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Galvanised steel and aura points help Labour cut through in the first TikTok election

Posted on 14th June 2024

It’s been called the first TikTok General Election but at the halfway point in the campaign – three weeks in – it’s become clear that if the parties want to cut through on the platform they need to create entertaining content that taps in to genuine TikTok trends and topics.

Overall numbers of views and likes across the parties’ TikToks were down 77% in Week 3 compared to Week 1 – nine million views compared with 40 million in the first week of the campaign.

The only TikToks that are managing to cut through and appear on millions of people’s For You Pages are videos tapping in to current recognisable TikTok trends and appealing to the wider TikTok community.

The Labour Party got 1.8 million views on their version of the galvanised steel meme that's been all over TikTok through May and June – as a way of answering "How will we build 1.5 million new homes?"

TikTokers recognising the trend were amused – commenting things like "LMAO NO WAY LABOUR PARTY MADE A GALVANISED SQUARE STEEL EDIT" and "I thought this was some kid making a joke about little John but its actually the Labour party 😭😭😭"

Labour have been leading the way with the strategy of using memes the TikTok community recognise. Their Rishi Sunak “Auramancer" meme has now been viewed 2.6 million times, helped by the shareability of the message as part of an aura points game lots of TikTokers are playing.

And, with five million views, their version of the Cilla Black “Surprise, Surprise" meme is the biggest post of the campaign, not only on their own page but of all the parties.

Tapping in to a current TikTok trend worked for the first time for the Conservatives in Week 3 – their post on the new "Rating things my ____ has done" trend, poking fun at Labour's track record, was their biggest of the week with 1.5 million views.

Comments, however, said it "Doesn't quite land the same as the Labour account" and the format somewhat backfired with some of their detractors rating things the Conservatives have done, such as "Boris having parties in lockdown -1000/10" and "Voting in Liz Truss as prime minister -100000000000/10".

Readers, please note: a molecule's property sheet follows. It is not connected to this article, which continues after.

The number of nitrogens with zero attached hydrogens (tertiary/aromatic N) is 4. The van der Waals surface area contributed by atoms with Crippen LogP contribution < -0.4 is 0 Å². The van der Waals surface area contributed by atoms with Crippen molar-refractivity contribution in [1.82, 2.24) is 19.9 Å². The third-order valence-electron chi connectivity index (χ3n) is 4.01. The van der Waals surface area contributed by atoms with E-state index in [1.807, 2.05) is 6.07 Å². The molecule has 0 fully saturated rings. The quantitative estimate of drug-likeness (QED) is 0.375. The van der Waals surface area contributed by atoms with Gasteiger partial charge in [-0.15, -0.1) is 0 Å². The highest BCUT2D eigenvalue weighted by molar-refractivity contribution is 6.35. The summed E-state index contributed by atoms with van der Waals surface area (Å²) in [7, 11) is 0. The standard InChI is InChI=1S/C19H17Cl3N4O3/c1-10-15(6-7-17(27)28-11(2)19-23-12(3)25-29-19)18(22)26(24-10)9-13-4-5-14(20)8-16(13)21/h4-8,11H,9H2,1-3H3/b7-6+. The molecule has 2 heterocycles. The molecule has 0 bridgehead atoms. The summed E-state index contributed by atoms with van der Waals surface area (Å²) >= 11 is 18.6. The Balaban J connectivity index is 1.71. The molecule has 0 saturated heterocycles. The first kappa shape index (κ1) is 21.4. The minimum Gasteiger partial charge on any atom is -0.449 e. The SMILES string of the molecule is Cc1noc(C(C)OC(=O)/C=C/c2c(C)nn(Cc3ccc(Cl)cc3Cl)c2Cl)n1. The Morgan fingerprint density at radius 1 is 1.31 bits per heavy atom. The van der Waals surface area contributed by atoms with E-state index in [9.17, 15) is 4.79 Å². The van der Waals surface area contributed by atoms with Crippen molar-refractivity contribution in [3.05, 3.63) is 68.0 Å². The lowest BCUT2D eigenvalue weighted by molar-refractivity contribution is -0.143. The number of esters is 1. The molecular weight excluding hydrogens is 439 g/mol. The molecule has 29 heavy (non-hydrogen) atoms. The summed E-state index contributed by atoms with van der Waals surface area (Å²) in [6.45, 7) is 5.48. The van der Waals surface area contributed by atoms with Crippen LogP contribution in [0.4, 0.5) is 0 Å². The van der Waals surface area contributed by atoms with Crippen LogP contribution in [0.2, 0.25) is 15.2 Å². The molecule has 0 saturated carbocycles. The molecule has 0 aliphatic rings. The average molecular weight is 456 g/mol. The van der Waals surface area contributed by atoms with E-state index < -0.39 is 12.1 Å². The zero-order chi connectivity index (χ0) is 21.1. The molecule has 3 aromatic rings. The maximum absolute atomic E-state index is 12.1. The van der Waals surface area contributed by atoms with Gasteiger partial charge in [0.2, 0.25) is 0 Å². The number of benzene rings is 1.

The Conservatives are also continuing to struggle to convince people to like or share their TikToks, with much lower rates of engagement than Labour and the Lib Dems. See our analysis of Week 2 of the General Election campaign that revealed just how much Labour is ahead when it comes to likes and shares.

The Liberal Democrats also demonstrated the power of tapping in to current trends – again with the "Rating things" trend, looking at the Conservatives' record in government including partygate and Liz Truss’s brief stint as Prime Minister. With 150,000 views it was their biggest post of the week.

The parties have quickly discovered what some non-TikTok users don’t often grasp. It’s an entertainment platform, not a social network. The TikTok algorithm favours content different types of TikTok users are likely to find entertaining. TikTok itself says in its UK General Election Centre: “We want to make sure that TikTok is a safe space for [political] discussions and one that remains, at its core, entertaining.”

Reform dominating comment threads

Unlike Labour, the Conservatives and the Liberal Democrats, Reform UK aren't making any effort to join in with current TikTok trends. They're instead relying on a sea of "vote Reform" comments which their supporters – as well as bots and clearly fake accounts posing as supporters – have been leaving on other parties' posts for several weeks. They've even posted a TikTok on their page joking that Reform is "coming to a comment section near you!"

If you look at this week's biggest posts from the two main parties, many of the top comments are telling people to vote for Reform. One comment on the Tories’ "Rating things Labour has done" post says: “I see the vote reform bots are out in force 🙄".

Week 3 TikTok election statistics

Labour accounted for more than half the views on posts by the main parties in Week 3, but their overall views have fallen from 26 million in the first week of the campaign to five million this week.

UK general election 2024 – TikTok views by party

The Conservatives’ TikTok performance has fallen dramatically. They had 1.7 million views on their posts this week, compared to 9.4m views in the first week of the election. More than 80% of the views they managed this week were on just one post – the rating trend TikTok.

As Labour is posting more often on TikTok than most other parties a look at average views is sometimes a better indicator of how each party is performing. Labour's TikToks got an average of 262,000 views this week, compared to 250,000 for the Conservatives, heavily boosted by that “rating” TikTok. The Lib Dems' TikToks were some way behind, with an average of 18,000 views per post.

UK general election 2024 – TikTok average views by party

Reform is the only party whose TikToks are getting more views now than at the start of the campaign. In the first week they averaged 80,000 views per TikTok – a figure that rose to 150,000 this week.

Buzz – a service from Shooglebox – helps major UK brands spot, understand and quickly respond to emerging TikTok trends, and tap into what their customers are seeing, saying and doing on social media. In June 2024 we’re tracking the role TikTok is playing for the first time in a General Election campaign.


Shooglebox blog
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